The old adage “a picture is worth a thousand words” comes to mind when you look at the above photos. I was talking to a colleague about his trip to Timmins, Ontario for an Undergraduate Geological Engineering field trip to visit the old gold and base metal mines. I too had to share a few of my undergraduate field trip stories but my visits to a big motorway or the precast concrete factory just didn’t seem as interesting, so we will be talking about subsidence instead.
This is not an issue that is confined to northern Ontario, national treasures and water reservoirs can also be affected by contemporary mining subsidence. This English Stately home is claiming compensation of £100m for “extensive subsidence damages” as a result of mining during the 19th century up to the last 30 years. It works out at under £300,000 per room, which is the price the owners are looking from the Coal Authority for mining what was once one of Britain’s richest coal seams.
What would appear to be of greater concern than a dilapidated piece of Aristocratic excess is the effect that mining subsidence is having on the Woronora Dam in Australia. This piece of infrastructure is designed to supply the Sydney area and other regions but as the article title suggests, it doesn’t seem to be overflowing? The suspicion is that subsidence in the area’s coal mines have caused one stream in particular to lose large quantities of water that would otherwise be destined to raise water levels in the dam. This is a very serious issue and other than the former suing the Coal Authorities, there is little that can be done.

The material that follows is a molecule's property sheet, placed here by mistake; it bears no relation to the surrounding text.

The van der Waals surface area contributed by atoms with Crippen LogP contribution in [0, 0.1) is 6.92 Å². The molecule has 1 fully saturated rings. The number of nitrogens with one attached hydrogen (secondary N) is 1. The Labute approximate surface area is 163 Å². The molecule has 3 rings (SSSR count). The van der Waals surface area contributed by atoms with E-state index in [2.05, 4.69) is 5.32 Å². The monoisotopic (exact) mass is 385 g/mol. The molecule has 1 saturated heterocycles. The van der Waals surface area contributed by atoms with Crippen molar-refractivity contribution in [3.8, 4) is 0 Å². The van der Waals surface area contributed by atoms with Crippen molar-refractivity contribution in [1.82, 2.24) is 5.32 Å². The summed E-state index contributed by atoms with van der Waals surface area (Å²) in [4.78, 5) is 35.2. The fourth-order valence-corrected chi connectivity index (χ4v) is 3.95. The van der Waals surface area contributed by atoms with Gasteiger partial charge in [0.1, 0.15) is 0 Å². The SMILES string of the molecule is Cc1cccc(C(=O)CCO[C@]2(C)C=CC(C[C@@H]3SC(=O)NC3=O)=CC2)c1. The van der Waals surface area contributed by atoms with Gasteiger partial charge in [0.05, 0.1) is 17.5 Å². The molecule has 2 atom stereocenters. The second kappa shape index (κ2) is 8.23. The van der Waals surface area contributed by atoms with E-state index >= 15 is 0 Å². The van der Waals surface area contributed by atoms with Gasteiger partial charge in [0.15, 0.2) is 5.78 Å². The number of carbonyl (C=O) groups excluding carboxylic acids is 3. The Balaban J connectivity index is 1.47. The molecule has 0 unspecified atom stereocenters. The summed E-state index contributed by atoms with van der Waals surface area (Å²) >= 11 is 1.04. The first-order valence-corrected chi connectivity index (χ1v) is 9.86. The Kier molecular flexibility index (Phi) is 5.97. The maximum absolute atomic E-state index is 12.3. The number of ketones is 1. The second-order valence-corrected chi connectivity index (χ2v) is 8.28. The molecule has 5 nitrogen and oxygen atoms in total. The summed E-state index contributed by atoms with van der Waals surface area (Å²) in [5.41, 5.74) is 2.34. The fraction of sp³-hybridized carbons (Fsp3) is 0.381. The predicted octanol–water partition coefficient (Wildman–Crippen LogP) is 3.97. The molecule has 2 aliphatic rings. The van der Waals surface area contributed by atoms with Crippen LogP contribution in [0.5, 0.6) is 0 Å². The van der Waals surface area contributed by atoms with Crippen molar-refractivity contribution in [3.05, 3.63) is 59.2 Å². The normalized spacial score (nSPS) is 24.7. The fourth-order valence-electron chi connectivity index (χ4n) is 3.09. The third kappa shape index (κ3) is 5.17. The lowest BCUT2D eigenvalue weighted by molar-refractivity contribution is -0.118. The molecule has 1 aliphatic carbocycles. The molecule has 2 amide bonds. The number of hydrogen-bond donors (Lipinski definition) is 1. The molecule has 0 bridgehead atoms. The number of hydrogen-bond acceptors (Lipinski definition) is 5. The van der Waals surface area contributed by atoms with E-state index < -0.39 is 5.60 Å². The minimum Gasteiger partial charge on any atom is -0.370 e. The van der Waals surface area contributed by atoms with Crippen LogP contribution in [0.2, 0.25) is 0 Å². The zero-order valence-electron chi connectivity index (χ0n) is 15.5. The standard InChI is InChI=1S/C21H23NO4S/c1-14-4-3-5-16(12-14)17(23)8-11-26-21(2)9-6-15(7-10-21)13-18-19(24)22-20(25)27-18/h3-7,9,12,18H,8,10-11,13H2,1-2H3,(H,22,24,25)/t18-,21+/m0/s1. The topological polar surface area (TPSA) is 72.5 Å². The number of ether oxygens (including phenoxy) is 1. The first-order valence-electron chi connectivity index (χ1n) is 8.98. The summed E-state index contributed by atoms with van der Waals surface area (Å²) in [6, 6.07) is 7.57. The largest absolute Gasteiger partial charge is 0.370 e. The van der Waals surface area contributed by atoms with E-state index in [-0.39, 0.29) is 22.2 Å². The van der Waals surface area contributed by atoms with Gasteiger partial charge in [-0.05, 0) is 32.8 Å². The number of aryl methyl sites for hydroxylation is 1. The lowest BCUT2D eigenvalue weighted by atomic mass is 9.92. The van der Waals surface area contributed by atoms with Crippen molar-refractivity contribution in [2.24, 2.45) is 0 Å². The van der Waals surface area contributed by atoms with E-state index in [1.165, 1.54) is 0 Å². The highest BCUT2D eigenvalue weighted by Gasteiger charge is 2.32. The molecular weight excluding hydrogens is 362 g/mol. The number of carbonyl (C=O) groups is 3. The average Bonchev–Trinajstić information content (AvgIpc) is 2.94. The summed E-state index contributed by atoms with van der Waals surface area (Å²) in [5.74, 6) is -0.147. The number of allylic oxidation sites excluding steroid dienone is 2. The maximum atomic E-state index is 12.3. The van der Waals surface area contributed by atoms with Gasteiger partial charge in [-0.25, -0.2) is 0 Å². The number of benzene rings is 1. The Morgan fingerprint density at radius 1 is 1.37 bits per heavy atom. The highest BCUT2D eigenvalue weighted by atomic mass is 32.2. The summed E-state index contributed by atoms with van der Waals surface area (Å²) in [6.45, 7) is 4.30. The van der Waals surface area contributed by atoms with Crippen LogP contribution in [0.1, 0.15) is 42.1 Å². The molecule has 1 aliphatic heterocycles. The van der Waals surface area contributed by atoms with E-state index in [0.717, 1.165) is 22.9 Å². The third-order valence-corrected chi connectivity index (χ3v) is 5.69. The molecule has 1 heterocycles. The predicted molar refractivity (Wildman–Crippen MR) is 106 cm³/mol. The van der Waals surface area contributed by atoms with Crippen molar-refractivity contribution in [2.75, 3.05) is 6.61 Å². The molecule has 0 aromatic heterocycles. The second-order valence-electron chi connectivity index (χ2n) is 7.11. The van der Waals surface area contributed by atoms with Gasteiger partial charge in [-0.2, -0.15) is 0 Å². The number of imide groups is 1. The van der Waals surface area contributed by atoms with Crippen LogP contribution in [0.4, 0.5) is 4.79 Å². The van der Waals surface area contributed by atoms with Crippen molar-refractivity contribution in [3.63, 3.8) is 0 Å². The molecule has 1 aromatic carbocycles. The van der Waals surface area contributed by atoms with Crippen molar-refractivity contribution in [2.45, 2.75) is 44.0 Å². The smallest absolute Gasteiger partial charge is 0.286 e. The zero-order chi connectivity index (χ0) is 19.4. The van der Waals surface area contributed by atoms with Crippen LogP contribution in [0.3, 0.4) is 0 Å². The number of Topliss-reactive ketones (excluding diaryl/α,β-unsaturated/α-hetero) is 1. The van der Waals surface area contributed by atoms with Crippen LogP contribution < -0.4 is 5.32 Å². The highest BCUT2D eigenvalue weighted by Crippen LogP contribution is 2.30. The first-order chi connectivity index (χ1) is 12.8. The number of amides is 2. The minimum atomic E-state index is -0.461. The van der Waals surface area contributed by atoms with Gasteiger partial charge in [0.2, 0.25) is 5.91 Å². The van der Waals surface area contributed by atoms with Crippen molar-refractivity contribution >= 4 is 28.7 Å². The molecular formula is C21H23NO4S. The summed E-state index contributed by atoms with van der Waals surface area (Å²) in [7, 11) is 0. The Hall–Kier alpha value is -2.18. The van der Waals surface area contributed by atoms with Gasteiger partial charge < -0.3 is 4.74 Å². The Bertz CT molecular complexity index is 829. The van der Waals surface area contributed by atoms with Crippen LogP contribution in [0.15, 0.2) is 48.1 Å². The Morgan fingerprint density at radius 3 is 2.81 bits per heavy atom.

More information on mining subsidence can be gleaned from our technology review on Subsidence where basic theory, interesting theses, and a few good mining consultants if you are really in a muddle can be found. Otherwise take a trip to Timmins to see subsidence first hand, or just share your own experiences from the comfort of your desk.